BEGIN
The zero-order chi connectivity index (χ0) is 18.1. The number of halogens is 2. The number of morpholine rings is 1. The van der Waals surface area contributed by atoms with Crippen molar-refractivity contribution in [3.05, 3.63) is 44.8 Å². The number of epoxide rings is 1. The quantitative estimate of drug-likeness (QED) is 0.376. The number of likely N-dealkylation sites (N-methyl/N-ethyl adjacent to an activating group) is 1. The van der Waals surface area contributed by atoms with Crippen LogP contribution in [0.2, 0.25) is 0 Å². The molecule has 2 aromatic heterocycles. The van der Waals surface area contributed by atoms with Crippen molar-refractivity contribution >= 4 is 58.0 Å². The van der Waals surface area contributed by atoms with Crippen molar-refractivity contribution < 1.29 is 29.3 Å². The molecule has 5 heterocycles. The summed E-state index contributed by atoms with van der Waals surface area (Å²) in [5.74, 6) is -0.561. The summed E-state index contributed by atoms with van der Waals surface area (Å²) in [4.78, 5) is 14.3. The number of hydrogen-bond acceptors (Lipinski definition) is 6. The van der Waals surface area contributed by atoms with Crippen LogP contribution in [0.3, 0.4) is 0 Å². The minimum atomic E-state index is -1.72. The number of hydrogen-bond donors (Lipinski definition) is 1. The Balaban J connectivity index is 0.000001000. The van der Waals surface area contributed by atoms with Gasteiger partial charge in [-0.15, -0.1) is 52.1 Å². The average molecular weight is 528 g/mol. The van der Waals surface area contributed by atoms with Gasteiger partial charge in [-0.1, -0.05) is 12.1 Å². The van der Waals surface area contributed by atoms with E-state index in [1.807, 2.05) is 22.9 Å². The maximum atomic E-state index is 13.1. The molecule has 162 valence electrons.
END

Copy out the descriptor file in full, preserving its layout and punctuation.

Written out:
The zero-order chi connectivity index (χ0) is 18.1. The number of halogens is 2. The number of morpholine rings is 1. The van der Waals surface area contributed by atoms with Crippen molar-refractivity contribution in [3.05, 3.63) is 44.8 Å². The number of epoxide rings is 1. The quantitative estimate of drug-likeness (QED) is 0.376. The number of likely N-dealkylation sites (N-methyl/N-ethyl adjacent to an activating group) is 1. The van der Waals surface area contributed by atoms with Crippen LogP contribution in [0.2, 0.25) is 0 Å². The molecule has 2 aromatic heterocycles. The van der Waals surface area contributed by atoms with Crippen molar-refractivity contribution >= 4 is 58.0 Å². The van der Waals surface area contributed by atoms with Crippen molar-refractivity contribution < 1.29 is 29.3 Å². The molecule has 5 heterocycles. The summed E-state index contributed by atoms with van der Waals surface area (Å²) in [5.74, 6) is -0.561. The summed E-state index contributed by atoms with van der Waals surface area (Å²) in [4.78, 5) is 14.3. The number of hydrogen-bond acceptors (Lipinski definition) is 6. The van der Waals surface area contributed by atoms with Crippen LogP contribution in [0.3, 0.4) is 0 Å². The minimum atomic E-state index is -1.72. The number of hydrogen-bond donors (Lipinski definition) is 1. The Balaban J connectivity index is 0.000001000. The van der Waals surface area contributed by atoms with Gasteiger partial charge in [-0.15, -0.1) is 52.1 Å². The average molecular weight is 528 g/mol. The van der Waals surface area contributed by atoms with Gasteiger partial charge in [-0.1, -0.05) is 12.1 Å². The van der Waals surface area contributed by atoms with E-state index in [1.807, 2.05) is 22.9 Å². The maximum atomic E-state index is 13.1. The molecule has 162 valence electrons.